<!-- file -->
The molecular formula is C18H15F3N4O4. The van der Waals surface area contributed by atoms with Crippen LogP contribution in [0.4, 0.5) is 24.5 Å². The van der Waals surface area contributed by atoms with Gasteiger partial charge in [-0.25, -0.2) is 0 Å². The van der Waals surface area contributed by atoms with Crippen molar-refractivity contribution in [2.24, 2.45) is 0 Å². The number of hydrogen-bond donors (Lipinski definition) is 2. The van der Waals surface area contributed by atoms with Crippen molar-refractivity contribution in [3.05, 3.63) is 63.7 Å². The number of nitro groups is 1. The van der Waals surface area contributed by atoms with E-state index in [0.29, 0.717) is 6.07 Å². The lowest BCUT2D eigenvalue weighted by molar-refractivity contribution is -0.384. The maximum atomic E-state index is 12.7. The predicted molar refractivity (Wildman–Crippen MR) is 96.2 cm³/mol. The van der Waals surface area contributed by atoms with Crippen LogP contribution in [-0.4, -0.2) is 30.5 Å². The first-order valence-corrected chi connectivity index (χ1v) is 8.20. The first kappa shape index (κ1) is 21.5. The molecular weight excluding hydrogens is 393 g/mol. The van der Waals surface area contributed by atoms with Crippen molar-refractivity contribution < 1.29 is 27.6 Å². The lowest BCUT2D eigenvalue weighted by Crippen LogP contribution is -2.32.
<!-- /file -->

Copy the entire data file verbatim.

The molecular formula is C18H15F3N4O4. The van der Waals surface area contributed by atoms with Crippen LogP contribution in [0.4, 0.5) is 24.5 Å². The van der Waals surface area contributed by atoms with Gasteiger partial charge in [-0.25, -0.2) is 0 Å². The van der Waals surface area contributed by atoms with Crippen molar-refractivity contribution in [2.24, 2.45) is 0 Å². The number of hydrogen-bond donors (Lipinski definition) is 2. The van der Waals surface area contributed by atoms with Crippen molar-refractivity contribution in [3.05, 3.63) is 63.7 Å². The number of nitro groups is 1. The van der Waals surface area contributed by atoms with E-state index in [0.29, 0.717) is 6.07 Å². The lowest BCUT2D eigenvalue weighted by molar-refractivity contribution is -0.384. The maximum atomic E-state index is 12.7. The predicted molar refractivity (Wildman–Crippen MR) is 96.2 cm³/mol. The van der Waals surface area contributed by atoms with Crippen LogP contribution in [-0.4, -0.2) is 30.5 Å². The first-order valence-corrected chi connectivity index (χ1v) is 8.20. The first kappa shape index (κ1) is 21.5. The molecular weight excluding hydrogens is 393 g/mol. The van der Waals surface area contributed by atoms with Crippen molar-refractivity contribution < 1.29 is 27.6 Å². The lowest BCUT2D eigenvalue weighted by Crippen LogP contribution is -2.32.